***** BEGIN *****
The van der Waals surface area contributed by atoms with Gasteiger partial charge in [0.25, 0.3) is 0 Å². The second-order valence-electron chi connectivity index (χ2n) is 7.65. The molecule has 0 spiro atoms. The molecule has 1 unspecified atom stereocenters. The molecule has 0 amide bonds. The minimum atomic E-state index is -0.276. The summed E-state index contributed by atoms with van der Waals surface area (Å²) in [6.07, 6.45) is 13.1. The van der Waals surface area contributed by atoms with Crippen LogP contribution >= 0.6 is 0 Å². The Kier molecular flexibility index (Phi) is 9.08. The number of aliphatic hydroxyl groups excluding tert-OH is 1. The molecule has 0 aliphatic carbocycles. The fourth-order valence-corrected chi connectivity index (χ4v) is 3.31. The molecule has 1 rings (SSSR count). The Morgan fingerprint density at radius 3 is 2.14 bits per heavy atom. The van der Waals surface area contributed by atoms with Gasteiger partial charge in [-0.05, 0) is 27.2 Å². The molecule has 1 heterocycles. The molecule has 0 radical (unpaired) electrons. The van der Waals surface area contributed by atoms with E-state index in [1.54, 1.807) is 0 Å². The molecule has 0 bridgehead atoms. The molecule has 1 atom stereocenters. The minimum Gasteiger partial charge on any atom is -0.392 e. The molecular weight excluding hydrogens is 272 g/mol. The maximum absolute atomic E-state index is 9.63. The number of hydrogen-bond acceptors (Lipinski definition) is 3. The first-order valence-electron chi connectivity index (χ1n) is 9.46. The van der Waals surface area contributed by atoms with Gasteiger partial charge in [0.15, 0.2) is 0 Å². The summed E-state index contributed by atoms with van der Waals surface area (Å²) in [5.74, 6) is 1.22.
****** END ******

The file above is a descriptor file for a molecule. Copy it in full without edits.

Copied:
The van der Waals surface area contributed by atoms with Gasteiger partial charge in [0.25, 0.3) is 0 Å². The second-order valence-electron chi connectivity index (χ2n) is 7.65. The molecule has 0 spiro atoms. The molecule has 1 unspecified atom stereocenters. The molecule has 0 amide bonds. The minimum atomic E-state index is -0.276. The summed E-state index contributed by atoms with van der Waals surface area (Å²) in [6.07, 6.45) is 13.1. The van der Waals surface area contributed by atoms with Crippen LogP contribution >= 0.6 is 0 Å². The Kier molecular flexibility index (Phi) is 9.08. The number of aliphatic hydroxyl groups excluding tert-OH is 1. The molecule has 0 aliphatic carbocycles. The fourth-order valence-corrected chi connectivity index (χ4v) is 3.31. The molecule has 1 rings (SSSR count). The Morgan fingerprint density at radius 3 is 2.14 bits per heavy atom. The van der Waals surface area contributed by atoms with Gasteiger partial charge in [-0.05, 0) is 27.2 Å². The molecule has 1 heterocycles. The molecule has 0 radical (unpaired) electrons. The van der Waals surface area contributed by atoms with E-state index in [1.54, 1.807) is 0 Å². The molecule has 0 bridgehead atoms. The molecule has 1 atom stereocenters. The minimum Gasteiger partial charge on any atom is -0.392 e. The molecular weight excluding hydrogens is 272 g/mol. The maximum absolute atomic E-state index is 9.63. The number of hydrogen-bond acceptors (Lipinski definition) is 3. The first-order valence-electron chi connectivity index (χ1n) is 9.46. The van der Waals surface area contributed by atoms with Gasteiger partial charge in [0.15, 0.2) is 0 Å². The summed E-state index contributed by atoms with van der Waals surface area (Å²) in [5.74, 6) is 1.22.